The love of horits which they had, alive, 
And care of chariots* after de&th furvive. £9$ 

Some chcarful fouls, were feafting on the plain ; 
Some did the fon^, and (bme the choir maintain : 
Beneath a laurel lhade. where mighty Fo 
Mount* up to woods ; aovc, and hides his head below. 
Here patriot!' live* who for their country J s good, £g 5 
In fighting fields were prodigal of blood; 
Priefts of unbleminVc 1 lives here made abode. 
And potts worthy the r ai'piring god ; 
And fearching wits, 1 f more mechanic parts, 
Who graced their age th new m vented arts* 000 
Thnfr who, to worth, leir bounty did extend ; 
And thole who kijew tftar bounty to commend. 
The heads of thefe with holy fillets bound, 
And all their temples were with garlands crown'd. 
To thcie, the Sibyl thus her ipe^chaddrefs'd 5 905 
And firft to him furrounded by the reft j 
Towering his height, and ample was his breaft : 
Say, happy fouls, divine Mufaeus fay, 
Where lives Arichifes, and where lies our way 
To find the hero, for whofe only fake ' 910 

Wc fought the dark abodes, and crofc'd the bitter lake ? 





To this the facrcd poet thus reply'd, 
In no hVd place the happy foals reGde ; 
In groves we livcj and lie on mofly beds, 
By cryftal ftreams, that murmur through the meads 
But pais yon cafy hill, and thence def cend* 
The path conduces yon to your journey's end. 
This faid, he ltd them up the mountain's brow, 
And flicws them all the ihining fields below ;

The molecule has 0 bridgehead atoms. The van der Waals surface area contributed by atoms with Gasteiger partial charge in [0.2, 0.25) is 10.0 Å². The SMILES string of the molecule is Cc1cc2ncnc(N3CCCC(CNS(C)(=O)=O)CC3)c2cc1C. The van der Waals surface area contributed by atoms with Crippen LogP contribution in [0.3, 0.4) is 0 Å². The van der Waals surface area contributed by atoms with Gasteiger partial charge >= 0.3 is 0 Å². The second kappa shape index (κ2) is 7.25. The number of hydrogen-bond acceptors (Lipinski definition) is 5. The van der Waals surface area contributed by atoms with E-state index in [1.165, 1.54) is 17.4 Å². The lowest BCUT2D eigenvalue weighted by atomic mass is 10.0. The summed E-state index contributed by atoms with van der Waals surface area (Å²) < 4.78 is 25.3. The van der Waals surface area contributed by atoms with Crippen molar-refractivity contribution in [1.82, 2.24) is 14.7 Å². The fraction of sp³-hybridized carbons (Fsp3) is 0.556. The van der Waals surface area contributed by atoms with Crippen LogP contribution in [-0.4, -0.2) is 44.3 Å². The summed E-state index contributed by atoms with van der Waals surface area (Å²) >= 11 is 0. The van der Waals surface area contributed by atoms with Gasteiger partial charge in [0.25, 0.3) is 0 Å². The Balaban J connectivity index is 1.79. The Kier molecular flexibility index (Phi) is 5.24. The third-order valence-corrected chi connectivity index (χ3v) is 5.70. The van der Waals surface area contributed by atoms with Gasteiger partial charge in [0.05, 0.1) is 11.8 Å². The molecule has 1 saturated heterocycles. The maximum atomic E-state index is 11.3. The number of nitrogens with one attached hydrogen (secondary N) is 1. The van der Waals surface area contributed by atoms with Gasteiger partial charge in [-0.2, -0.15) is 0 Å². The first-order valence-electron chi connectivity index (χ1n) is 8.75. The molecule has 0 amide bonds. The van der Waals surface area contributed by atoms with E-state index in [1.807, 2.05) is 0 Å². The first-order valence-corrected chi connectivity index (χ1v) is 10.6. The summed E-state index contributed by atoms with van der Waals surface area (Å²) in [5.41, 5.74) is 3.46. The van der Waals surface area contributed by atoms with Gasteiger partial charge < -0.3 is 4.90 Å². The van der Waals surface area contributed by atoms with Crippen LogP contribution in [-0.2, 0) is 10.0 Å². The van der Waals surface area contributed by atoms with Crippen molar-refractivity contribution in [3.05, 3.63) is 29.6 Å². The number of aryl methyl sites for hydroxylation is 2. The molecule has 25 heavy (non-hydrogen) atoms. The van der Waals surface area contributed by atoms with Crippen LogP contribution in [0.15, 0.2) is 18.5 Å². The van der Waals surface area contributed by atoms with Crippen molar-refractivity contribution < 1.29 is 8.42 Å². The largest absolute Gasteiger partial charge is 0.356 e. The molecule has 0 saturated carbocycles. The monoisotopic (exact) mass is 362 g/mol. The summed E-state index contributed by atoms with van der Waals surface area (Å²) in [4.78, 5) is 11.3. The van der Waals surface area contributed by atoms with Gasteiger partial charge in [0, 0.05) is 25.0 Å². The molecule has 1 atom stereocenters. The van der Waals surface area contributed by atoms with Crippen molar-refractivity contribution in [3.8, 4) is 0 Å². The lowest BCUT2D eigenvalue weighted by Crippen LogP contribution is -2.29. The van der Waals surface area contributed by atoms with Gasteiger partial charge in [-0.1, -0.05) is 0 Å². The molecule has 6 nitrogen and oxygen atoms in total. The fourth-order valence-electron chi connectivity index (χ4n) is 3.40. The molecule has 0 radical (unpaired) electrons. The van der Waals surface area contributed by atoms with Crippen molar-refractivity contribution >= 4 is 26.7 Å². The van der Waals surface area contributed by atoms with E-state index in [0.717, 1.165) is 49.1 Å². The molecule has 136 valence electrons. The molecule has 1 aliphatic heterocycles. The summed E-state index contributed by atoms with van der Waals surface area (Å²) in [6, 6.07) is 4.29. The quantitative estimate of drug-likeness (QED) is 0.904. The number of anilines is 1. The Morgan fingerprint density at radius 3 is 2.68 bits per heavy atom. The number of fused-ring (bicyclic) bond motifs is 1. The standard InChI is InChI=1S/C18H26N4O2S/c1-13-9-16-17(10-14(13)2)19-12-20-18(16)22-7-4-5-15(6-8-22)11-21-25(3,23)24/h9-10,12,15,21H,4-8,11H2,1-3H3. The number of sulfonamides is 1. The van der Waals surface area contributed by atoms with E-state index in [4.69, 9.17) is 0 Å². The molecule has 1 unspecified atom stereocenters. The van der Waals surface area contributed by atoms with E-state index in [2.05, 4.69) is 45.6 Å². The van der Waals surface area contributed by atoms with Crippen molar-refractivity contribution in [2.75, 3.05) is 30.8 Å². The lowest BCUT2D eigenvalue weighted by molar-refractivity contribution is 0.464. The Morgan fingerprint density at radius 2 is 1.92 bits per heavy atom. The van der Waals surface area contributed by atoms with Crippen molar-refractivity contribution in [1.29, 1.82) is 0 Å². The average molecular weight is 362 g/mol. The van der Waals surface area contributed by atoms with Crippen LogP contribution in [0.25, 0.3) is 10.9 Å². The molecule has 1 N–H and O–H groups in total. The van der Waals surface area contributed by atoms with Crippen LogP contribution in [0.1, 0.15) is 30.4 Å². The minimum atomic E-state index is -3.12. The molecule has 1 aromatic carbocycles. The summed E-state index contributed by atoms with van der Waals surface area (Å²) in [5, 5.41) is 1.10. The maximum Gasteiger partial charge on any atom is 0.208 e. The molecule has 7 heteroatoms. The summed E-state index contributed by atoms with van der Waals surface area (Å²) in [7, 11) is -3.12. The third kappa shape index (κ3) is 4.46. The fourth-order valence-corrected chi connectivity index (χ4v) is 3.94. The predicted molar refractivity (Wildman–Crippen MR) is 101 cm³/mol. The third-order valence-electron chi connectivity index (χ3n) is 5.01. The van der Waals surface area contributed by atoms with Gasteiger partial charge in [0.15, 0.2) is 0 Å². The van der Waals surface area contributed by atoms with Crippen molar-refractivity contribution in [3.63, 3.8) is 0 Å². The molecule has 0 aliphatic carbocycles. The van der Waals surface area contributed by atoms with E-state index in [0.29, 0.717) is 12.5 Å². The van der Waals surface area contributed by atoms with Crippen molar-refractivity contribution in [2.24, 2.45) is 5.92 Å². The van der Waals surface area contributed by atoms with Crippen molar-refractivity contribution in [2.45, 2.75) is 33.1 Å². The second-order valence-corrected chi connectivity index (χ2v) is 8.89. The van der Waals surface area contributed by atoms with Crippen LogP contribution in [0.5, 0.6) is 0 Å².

They wind the hill, and through the blif&fuJ mea- 
dows go. 9 to 
But old An chiles, in a flowery vale, 
ReviewM his mufterM race, i took the tale. 
Thofe happy fpirits, which, lain'd by fate. 
For future being, and new m*t ies wait, 
With ftudious thought obferv th* illuftrious throng, 
In nature's order as they pa along. 
Their names, their fates, thcu Londu£t, and their care, 
In peaceful it nates, and fucceftful war. 
He, when tineas on the plain appears, 
Meets him with open arms, and failing tears. 930 
Welcome, he faid, the gods undoubted race, 
O long expe&ed to my dear embrace ; 
Once more 'tis given me to behold your face ! 
The love and pious duty which you pay, 
Have pafs^d the perils of fo hard a way. 935 
'Tis true, computing times 1 now believ'd 
The happy day approached, nor are my hopes deceiv'd. 
What length of lands, what oceans have you pafs'd, 
What ftorms fuftain'd, and on what mores been caft * 




M N E I S. Book VI. , 45 

How have I fear'd your fate f But fear'd it moft 940 
When love aflail'd you on the Libyan coaft. 
To this, the filial duty thus replies : 
Your facred ghoft before my fleeping eyes 
Appeared ; and often urg'd this painful enterprize 
After long toiling on the Tyrrhene fea, 945 

My navy rides at anchor in the bay. 
But reach your hand, oh parent fhade, nor fhun 
The dear embraces of your longing fon ' 
He {aid, and falling tears his face bedew : 
Then thrice around his neck his arms he threw : 950